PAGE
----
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Victor Goncalves: Fundamental Shifts on the Horizon for Energy

Equities and Economics Report writer Victor Gonçalves, in this exclusive interview with The Energy Report, talks with us about what he thinks "being green" means for energy. It's more than having a smaller carbon footprint, and more about using energy efficiently. He's enthusiastic about the prospects for rare earths, saying they are going to be a "huge phenomenon."

The Energy Report: Victor, your Green Money Report website focuses on the fundamental shift in the use of energy. I'm interested in your impressions of what's happened recently at the global climate conferences, specifically Stockholm, and if you think the world will ever come to some type of climate treaty in the next decade.

Victor Goncalves: It's going to be a tug of war. A lot of the controversy that's coming out now with respect to climate change is a question of, is it actually a product of human behavior, or is what's happening normal in a multi-billion or a multi-million-year cycle? Even with the controversy, the fact is we are polluting our own environment and I think something's got to be done about that. Based on that, yes, I think we will come to some sort of agreement and probably in the next ten years.

TER: What will be the driving factor? If you look at countries like China and India, they're in a huge growth pattern. This is one of their big sticking points. They need cheap energy. What's going to motivate them to come to the table?

VG: At the end of the day, they need to see that there's going to be a positive impact for going green. Going green is going to have to make more economic sense than staying dirty, effectively. There are a few ways you can do that. You can just say, okay, India and China, either clean up or we'll get our goods elsewhere. That's a little hard to do, but if it came down to doing something like that, I'm sure that would nudge them in the right way. I think the other factor, and more importantly, is the fact that just the price of green is going down.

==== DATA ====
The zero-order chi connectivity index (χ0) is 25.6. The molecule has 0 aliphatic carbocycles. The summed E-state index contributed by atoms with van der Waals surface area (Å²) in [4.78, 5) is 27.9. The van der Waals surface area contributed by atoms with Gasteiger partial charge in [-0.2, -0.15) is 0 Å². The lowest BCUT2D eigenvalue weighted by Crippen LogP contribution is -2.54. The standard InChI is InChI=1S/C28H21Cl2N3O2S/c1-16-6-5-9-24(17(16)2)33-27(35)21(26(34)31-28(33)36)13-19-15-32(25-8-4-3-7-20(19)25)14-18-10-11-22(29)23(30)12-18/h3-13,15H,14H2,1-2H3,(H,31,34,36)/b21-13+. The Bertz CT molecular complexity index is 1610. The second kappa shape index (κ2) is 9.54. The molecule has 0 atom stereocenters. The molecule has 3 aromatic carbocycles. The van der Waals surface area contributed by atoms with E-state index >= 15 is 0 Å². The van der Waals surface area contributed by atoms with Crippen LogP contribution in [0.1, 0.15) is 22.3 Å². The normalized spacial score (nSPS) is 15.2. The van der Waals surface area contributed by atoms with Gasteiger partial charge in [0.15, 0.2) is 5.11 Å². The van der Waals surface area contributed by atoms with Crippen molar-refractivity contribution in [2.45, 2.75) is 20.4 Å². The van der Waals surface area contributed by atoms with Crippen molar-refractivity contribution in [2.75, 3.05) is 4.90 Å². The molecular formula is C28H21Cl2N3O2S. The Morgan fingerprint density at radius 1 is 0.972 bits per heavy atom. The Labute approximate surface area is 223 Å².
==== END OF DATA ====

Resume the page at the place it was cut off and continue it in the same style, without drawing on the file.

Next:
The price of solar power has gone down a ton. The price of wind energy has gone down something like 60% in the past two decades, so we are in a pattern where the price of these energies is going down. Now the other issue which I'd like to bring up, is something that I've been trying to focus on a bit more in the newsletter. When "green" is talked about it's been in the context of creating energy in a greener fashion. I think that's a fair synopsis of what most people are trying to see green as. But we forget to look at green also as "let's use less" or "let's take the energy we do create and use it more efficiently." For example, thermal power that is used to create electricity is very inefficient. Probably 20% to 30% of the energy created through coal burning or uranium burning will actually convert into energy that comes out at out power outlets. That is, I think, a massive issue.

TER: So you're not looking at energy per se, but looking at technology or process changes.

VG: We're looking at both, to be quite fair. For example, with the amount of coal-fired power plants going up in China or India, it would be nice to see fewer of them built. But they're probably not going to tear down the coal-fired power plants that are up now and say "let's spend all this money to do something else." What we probably can do is make the ones that exist operate at a much higher efficiency. And instead of building new ones, let's build something greener. So I think it'll be a dual process just because tearing down existing plants that have 20 or 30 year life probably isn't going to happen.

TER: Any companies out there that you're following that are pursuing some interesting energy-saving concepts?

VG: I've been following a company called Legend Power (TSX.V:LPX). What they do is quite impressive. Most commercial buildings have the ability to access a regular power, electricity plug in, or peak power, but you pay for the peak power just to have that available. They pay for all this extra power to be available to them. What Legend Power does is install modulators, which reduce the power on demand at the plug when it's not being used. They calibrate the amount of power to the outlet for the demand you're going to use. That's what I think is a brilliant move, especially when it comes to a big box store, Best Buy, for example. They're closed between 10 o'clock at night and eight in the morning; that's 10 hours of peak power that they could be reducing. Legend Power's gotten a lot of work orders and they're just developing the business. I think this is patented technology and systems, so they'll be a big player in the system and probably the leader. So, again, huge, huge innovations in saving energy.

TER: You mentioned earlier we were talking about the price of green going down. You specifically mentioned solar and the prices coming way, way down. What's causing that? Are there actually improvements in technology of the batteries or is it just merely because the government's subsidizing?